Benzoxazinoid pathway experiments
Fresh bulk field soil from the field in Changins was sieved, homogenized and filled into 3 L pots (13.1 cm depth and 20.2 cm diameter). Then, B73, bx1/B73, W22, bx1/W22, bx2/W22, and bx6/W22 seeds were planted in these pots in the common garden in Bern. After 3 months, the conditioned bulk soil of each plant was harvested, sieved, homogenized, mixed with 20% autoclaved sand and filled into a 1 L pot (13.5 cm depth and 11.7 cm diameter). New wild type plants were then grown in the different pots in the greenhouse and phenotyped after 70 days (n = 10–15).
Feedback persistence experiment
To explore the persistence of BX-dependent soil feedback effects, B73 and bx1 maize plants were grown in a field experiment in Changins (2015; neighboring field plot (46°23'47.2“N, 6°14'28.9“E), same agricultural management). After 3 months of conditioning, the shoots of the plants were cut, and the fallow field was left to overwinter. During the next growing season, the soil cores from individual plants were collected, sieved, homogenized, mixed with 20% autoclaved sand, and used to fill 3 L pots (13.1 cm depth and 20.2 cm diameter). New B73 plants were then grown in the different pots in the greenhouse and phenotyped after 70 days (n = 11–13).
Analysis of benzoxazinoids, AMPO, AAMPO, and maysin
To quantify the defensive metabolites in the plants from the soil feedback experiment, 60 mg samples of flash frozen and ground maize leaves were extracted in 600 μL of acidified H2O/MeOH (50:50 v/v; 0.1% formic acid), and analyzed with an Acquity UHPLC-MS system equipped with an electrospray source (Waters i-Class UHPLC-QDA, USA; n = 9–10). Compounds were separated on an Acquity BEH C18 column (2.1 × 100 mm i.d., 1.7 μm particle size). Water (0.1% formic acid) and acetonitrile (0.1% formic acid) were employed as mobile phases A and B. The elution profile was: 0–9.65 min, 97-83.6% A in B; 9.65-13 min, 100% B; 13.1–15 min 97% A in B. The mobile phase flow rate was 0.4 mL/min. The column temperature was maintained at 40 °C, and the injection volume was 5 μL. The MS was operated in negative mode, and data were acquired in scan range (m/z 150–650) using a cone voltage of 10 V. HDMBOA-Glc and DIMBOA-Glc were quantified in positive mode using single ion monitoring (SIM) at m/z 194 with cone voltage of 20 V. All other MS parameters were left at their default values as suggested by the manufacturer.
To determine the levels of benzoxazinoids on the root surface, B73 and bx1 seeds were pinned on needles (5 cm length), and germinated in aluminum containers (21.5 cm length, 14.5 width, and 6.5 depth) at 100% humidity. This allowed the seeds to germinate without direct contact to substrate and their exudates to be sampled in vivo without damaging the root system. One week after germination, 2 cm root sections of individual intact seedlings were rinsed by 50 μL Milli-Q water (n = 14–15). Then, 50 μL MeOH (0.2% formic acid) were immediately added to obtain a final solution of H2O/MeOH (50:50 v/v; 0.1% formic acid).
To determine the concentration of BXs and BX breakdown products in field soil, 300 mL B73-conditioned or bx1-conditioned bulk soils (see microbial complementation and soil structure experiments) were completely homogenized in 200 mL acidified H2O/MeOH (50:50 v/v; 0.1% formic acid). The resulting mixture was filtered and the remaining soil was discarded. The liquid phase was centrifuged two times for 10 min at 16,200×g, and the supernatant was recovered (n = 5).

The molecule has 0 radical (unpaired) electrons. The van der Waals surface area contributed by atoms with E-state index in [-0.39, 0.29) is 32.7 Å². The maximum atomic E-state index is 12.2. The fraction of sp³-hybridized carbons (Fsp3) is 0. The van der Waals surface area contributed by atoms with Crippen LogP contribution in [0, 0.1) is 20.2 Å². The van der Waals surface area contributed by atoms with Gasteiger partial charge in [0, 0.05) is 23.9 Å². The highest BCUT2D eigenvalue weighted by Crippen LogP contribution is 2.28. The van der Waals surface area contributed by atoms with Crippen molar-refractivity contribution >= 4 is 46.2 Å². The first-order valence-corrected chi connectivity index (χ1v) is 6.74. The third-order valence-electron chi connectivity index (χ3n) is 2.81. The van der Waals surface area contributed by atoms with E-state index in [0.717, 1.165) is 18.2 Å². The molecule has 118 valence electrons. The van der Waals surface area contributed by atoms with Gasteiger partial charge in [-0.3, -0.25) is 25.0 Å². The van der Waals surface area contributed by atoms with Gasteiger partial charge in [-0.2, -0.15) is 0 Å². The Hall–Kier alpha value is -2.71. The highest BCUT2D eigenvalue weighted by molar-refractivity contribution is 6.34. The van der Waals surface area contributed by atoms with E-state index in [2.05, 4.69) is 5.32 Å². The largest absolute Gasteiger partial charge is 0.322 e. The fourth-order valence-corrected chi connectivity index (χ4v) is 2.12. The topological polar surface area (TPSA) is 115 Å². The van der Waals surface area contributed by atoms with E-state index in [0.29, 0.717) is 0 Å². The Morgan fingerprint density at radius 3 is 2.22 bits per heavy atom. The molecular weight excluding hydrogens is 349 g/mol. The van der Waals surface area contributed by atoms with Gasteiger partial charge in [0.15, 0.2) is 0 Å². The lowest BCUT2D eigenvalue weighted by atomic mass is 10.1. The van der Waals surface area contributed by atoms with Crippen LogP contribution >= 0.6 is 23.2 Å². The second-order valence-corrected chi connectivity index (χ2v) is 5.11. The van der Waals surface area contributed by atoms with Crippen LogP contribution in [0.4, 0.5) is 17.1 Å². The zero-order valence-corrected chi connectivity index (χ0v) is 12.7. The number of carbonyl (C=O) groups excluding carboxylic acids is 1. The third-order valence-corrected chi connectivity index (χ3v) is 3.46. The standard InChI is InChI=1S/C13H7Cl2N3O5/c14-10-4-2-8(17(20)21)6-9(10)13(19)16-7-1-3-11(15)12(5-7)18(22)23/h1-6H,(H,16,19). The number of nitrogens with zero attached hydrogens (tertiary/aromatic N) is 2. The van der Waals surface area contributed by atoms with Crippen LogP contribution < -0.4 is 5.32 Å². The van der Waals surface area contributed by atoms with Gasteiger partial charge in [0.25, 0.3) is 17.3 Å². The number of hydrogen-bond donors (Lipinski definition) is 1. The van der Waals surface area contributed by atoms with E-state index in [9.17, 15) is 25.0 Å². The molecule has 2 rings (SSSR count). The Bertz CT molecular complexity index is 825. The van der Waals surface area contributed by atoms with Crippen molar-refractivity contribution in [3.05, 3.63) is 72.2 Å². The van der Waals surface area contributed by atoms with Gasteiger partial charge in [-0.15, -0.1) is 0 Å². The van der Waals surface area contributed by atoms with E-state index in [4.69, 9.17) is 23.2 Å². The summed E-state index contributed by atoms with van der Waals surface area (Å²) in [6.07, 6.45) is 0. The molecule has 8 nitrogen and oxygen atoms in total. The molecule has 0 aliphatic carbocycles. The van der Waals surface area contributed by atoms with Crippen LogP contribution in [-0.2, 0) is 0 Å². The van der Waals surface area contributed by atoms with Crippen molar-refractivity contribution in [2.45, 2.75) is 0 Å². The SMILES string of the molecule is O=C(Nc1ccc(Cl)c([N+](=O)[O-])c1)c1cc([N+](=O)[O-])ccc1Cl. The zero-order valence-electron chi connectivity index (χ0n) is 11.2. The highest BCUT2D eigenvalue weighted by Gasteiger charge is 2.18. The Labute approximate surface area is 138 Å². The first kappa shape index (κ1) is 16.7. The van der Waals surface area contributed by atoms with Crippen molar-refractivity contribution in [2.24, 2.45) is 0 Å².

To explore whether soil sterilization can cause MBOA degradation, MBOA (n = 6) was extracted from 300 mL unsterilized and sterilized B73-conditioned field soil (see microbial complementation and soil structure experiments) using the same procedure.
Benzoxazinoids on the root surface and in the field soil were quantified using an Acquity UHPLC system coupled to a G2-XS QTOF mass spectrometer (MS) equipped with an electrospray source (Waters, USA) as described55. AMPO and AAMPO were quantified by using the following modifications. The elution profile was: 0–3.5 min, 99–72.5% A in B; 3.50–5.50 min, 72.5–50% A in B; 5.51–6.5 min 100% B, 6.51–7.51 and 99% A in B. The QTOF-MS was operated in positive mode. Capillary and cone voltages were set to 3.07 kV and 6 V, respectively.
To quantify the amount of MBOA over time (see MBOA complementation experiment) soils were collected, homogenized with 200 mL H2O/MeOH (50:50 v/v; 0.1% formic acid), filtered, and centrifuged as described above. The recovered supernatants were concentrated to 2 mL by freeze drying (Swiss Vacuum Technology SA, Switzerland), and then injected into a UHPLC-UV system (Waters, USA). MBOA was quantified by measuring absorbance at 285 nm.
In all experiments, absolute quantities of secondary metabolites were determined using standard curves obtained from purified DIMBOA, MBOA, DIMBOA-Glc, HDMBOA-Glc, AMPO, AAMPO, and maysin as described56,57.
Extraction and analysis of primary metabolites
To evaluate the feedback effects on primary metabolites of the succeeding maize plants, we measured the contents of hydrolyzable amino acids, soluble sugars, soluble protein and starch in the youngest fully opened leaf of each plant from the soil feedback experiment. Amino acids were hydrolyzed and quantified by UHPLC-MS (Waters, USA) according to a previously published protocol58. Soluble sugars (glucose, sucrose, and fructose) (n = 7–10) were extracted and quantified as described59. Starch concentrations (n = 7–9) were determined using a Starch (GO/P) Assay Kit (Amylase/Amyloglucosidase method, Sigma, USA) following the manufacturer’s instructions. Soluble protein was extracted and quantified for plants from different experiments using a Bradford assay60, this method was used for different experiments as described above.